Tel Aviv. 
As seen from Old Jaffa.

The last two days of my travels were spent in Tel Aviv, the closest major city to Ben Gurion airport. Tel Aviv is really a beach city with great quality of life for its inhabitants. It’s filled with little coffee shops, friendly and outgoing people and absolutely wonderful falafel and shoarma places.

Tel Aviv. Beach city.

Tel Aviv. Town hall. The duck was placed there as a sign of protest against Tel Aviv’s architectural style.
Tel Aviv’ians are some of the most moderate Israelis around. Many of them are mostly interested in establishing good quality of life for their family and themselves. Unfortunately, in a conflict this deep in society, pain transcends everywhere.

An Israeli friend made me aware of this sign, which states in Hebrew “Never stop dancing”. It’s placed in front of what used to be the Dolphin disco, a beach-side place very popular with the Tel Aviv youth. June 1st, 2001, a suicide bomer walked into it, carrying on him a small explosive device filled with screws and nails to make it a highly lethal tool.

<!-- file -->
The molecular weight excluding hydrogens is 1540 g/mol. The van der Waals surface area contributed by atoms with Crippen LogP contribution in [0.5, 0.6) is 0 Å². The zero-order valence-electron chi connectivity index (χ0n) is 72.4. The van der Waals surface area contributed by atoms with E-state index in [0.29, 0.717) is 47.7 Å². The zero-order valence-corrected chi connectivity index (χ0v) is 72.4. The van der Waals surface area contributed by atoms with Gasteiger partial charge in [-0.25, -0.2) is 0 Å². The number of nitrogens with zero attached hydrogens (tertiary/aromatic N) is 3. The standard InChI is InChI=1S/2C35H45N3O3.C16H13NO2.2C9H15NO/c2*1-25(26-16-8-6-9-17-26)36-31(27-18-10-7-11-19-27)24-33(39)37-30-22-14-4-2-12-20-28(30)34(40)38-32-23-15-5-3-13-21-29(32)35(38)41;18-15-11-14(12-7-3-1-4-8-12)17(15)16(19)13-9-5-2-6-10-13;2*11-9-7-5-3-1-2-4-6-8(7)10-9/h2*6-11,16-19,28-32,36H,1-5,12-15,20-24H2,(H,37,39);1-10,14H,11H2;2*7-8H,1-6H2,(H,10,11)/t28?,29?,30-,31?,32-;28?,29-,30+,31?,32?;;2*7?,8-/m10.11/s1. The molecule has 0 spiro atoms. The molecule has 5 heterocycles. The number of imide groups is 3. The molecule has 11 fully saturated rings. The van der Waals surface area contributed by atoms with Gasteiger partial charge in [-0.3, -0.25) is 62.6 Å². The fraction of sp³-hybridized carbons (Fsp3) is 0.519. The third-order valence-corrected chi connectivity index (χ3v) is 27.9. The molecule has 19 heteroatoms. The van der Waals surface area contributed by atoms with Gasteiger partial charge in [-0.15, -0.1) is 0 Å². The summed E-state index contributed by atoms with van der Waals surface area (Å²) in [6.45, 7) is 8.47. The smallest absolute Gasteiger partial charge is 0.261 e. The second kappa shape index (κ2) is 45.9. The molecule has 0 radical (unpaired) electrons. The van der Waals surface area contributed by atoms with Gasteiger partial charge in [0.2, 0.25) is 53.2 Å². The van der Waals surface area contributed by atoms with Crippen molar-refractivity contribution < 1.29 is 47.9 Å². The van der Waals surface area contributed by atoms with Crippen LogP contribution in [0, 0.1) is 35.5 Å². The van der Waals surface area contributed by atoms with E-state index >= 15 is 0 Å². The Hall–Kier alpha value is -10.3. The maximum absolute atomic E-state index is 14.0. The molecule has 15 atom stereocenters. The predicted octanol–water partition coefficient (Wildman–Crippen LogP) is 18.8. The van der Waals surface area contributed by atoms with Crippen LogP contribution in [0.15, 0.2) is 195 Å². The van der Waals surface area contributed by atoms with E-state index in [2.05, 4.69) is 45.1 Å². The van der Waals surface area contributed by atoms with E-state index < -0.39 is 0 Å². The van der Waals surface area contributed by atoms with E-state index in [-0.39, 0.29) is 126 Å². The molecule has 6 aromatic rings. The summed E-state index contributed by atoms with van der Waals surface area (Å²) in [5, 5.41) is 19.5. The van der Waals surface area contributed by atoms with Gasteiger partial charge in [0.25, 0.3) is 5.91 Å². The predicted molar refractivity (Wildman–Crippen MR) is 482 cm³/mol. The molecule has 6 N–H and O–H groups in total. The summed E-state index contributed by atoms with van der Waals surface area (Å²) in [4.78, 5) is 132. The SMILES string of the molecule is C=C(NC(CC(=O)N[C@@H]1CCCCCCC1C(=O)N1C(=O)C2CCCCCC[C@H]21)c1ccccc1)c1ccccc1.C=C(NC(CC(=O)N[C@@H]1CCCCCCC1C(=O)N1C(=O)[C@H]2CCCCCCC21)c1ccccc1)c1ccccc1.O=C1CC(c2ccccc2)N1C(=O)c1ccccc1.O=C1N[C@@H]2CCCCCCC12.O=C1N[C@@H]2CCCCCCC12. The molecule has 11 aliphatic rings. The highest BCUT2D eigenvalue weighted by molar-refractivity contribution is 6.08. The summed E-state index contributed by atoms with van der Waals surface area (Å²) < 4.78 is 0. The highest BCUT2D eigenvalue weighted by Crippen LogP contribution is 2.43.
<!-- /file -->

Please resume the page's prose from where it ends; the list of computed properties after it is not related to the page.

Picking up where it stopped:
While it was never fully clear who was behind the bombing, Israel accused Jamal Mansour, a Hamas political leader who originated from Nablus. He was killed on July 31st of that same year when an IDF helicopter fired on the building of his research organization.

It’s clear that the conflict brings much grief on both parts of the population. While there are ways to deal with territorial conflicts, the narrative on both ends in Israel has become so charged that it’s almost impossible to navigate the requirements on both sides and get to a solution.

In Tel Aviv, I actually got shouted at for the first time in many years, by a couple of Americans on so-called “birtright” trips. Essentially these are trips in which foreign Jews are invited to visit their ancestrial homeland, and see whether they wish to take up their birthright to live in Israel.

While I’ll greatly miss the many fantastic Israelis and Palestinians I’ve met during my stay in the country, I will not miss the opinion that precludes in some areas in which Genesis 13:15 is given more importance than a UN resolution or the human bond of an agreement.

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